The Kingdom of God as the eternal Kingdom of Heaven and as the kingdom of perfection in this world when the Messiah comes to reign as King of Kings – in both cases, holiness or righteousness – blamelessness -functioned as a requirement. The Kingdom, in both dimensions, was open only to the righteous. Anyone or anything unholy could neither inherit it nor get into it.

Blamelessness was the central aspect of the covenant that God established with the Father of the Nations, Abraham. Two thousand years before their time – and four thousand years before ours, God established a covenant with Abraham that as he walked with the Almighty God in blamelessness, the Lord would bless him with descendents as numerous as the stars – with good health, long life, and prosperity.

Yet two thousand years after God established this covenant – after God had kept His promise of countless descendents, with so many opportunities for health wealth and happiness, the people failed to keep their part of the bargain. When everything went well, the people forgot all about God, became self-centered and self-indulgent and shall we say, fat, lazy and happy.

When everything went wrong, they protested, What did we do to deserve this? Where’s our God? Why has He let this happen to us? Leaders would arise, call for repentance and direct the people back to God. The people would repent, everything began to get better and when it did get better, the people would once again turn away and, to quote Isaiah, go astray.

Righteousness or blamelessness, under the Covenant established with Abraham, involved keeping the law best summarized in the Ten Commandments. The first one, to love and honor God and exclusively worship Him – well they rarely kept that one for very long. They like the other gods and goddesses of the ancient world better. The other gods and goddesses allowed for licentiousness and self – indulgence. True then as it is now. Regarding the currently popular new paganism is not new at all – it’s as old as time.

And keeping the law regarding treating each other with respect, compassion and brotherly love well, they failed there as well. The truth became evident that only God Himself could save the people – His chosen people – and all the people of the whole world from themselves. God had to become man, teach them the Truth, demonstrate holiness and make the necessary sacrifice to deliver the people from their oppression – from their personal as well as from their political oppression.

It could not come by virtue of teaching. (Education, in and of itself, may have very little effect on blindly held faith – especially if that faith is self-serving.) It could not be accomplished through a twelve-step, self-help program (however effective such programs might be in other circumstances.)

Neither could their redemption come as a result of a revolution to defeat Rome. Pagan Rome would most certainly fall – but not through that kind of a revolution.

Only God Himself could make His people righteous. Only God Himself could cleanse mankind from sin. Only God himself could save in every dimension of salvation. And to do so, He had to come, manifest Himself, perform the miracles and call the world to devotion to God. And he people, being who they were, would despise Him for His goodness. They would reject Him, inflict upon Him brutal suffering and kill Him. They blame would fall upon them. Righteousness played no role. They would commit the ultimate sin.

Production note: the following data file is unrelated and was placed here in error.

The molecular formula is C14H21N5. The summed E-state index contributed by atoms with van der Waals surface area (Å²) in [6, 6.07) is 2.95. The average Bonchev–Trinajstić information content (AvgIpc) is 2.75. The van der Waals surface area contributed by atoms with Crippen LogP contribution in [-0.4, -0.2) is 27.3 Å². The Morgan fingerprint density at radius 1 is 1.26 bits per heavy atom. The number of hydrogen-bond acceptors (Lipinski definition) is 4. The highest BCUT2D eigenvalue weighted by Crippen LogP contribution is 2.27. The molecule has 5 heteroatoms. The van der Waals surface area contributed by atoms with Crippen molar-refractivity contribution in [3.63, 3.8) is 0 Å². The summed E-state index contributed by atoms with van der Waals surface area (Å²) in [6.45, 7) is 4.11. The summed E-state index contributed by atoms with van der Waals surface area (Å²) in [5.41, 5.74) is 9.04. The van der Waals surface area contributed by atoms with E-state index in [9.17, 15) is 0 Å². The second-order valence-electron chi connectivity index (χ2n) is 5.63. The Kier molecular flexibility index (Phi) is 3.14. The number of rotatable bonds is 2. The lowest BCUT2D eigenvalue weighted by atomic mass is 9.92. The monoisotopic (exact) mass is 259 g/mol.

But God would nonetheless save the people. He would die both because of their sins and for the sins. His death would prove God’s perfect love. And simply by virtue of sincerely believing in Him and what He had accomplished on the cross – through His rejection, suffering and death, the victory of eternal life would be won. To quote St. Paul, the Lord was put to death for our trespasses and raised for our justification.

The only blameless one – the only righteous one would take the blame onto Himself and set the sinners free from condemnation. Because of His sacrifice, sinners would be reckoned as righteous even though they remained sinners. The kingdom of heaven would open to all who would simply believe. And the promise of the perfection of this world through eventual re-creation would become real.

Faith is the key. Believe and be saved. Disbelieve and be lost. But know this – Those who believe in this fallen world may very well have to suffer rejection. Over the centuries, many – indeed thousands – have suffered and died for the cause. But the blessing of eternal life can be received in no other way and from no other savior.

So we come to the Lord’s table – to the alter of His sacrifice to take Him into yourself that He may dwell in you and you in Him – until He comes again to establish the perfect kingdom on earth as it is in heaven. Remember, it’s not one or the other -it’s both / and.

Alive in us and we alive in Him, we live forever in the perfection of righteousness, reckoned to us because the Son was rejected, suffered and died – and rose again – for us.

Let us pray.
Heavenly Father, grant to us the courage necessary to serve you in these troubled times. Bless us with the power of our faith to carry us through and inspire others to follow. Help, save, guide, guard and defend us by your grace, and bring us at last unto everlasting life,
in and through your Son, Jesus Christ,
the only Savior of all mankind,
Amen. †

I Know Who You Are

Rev. Deacon Allen Batchelder

Trinity Church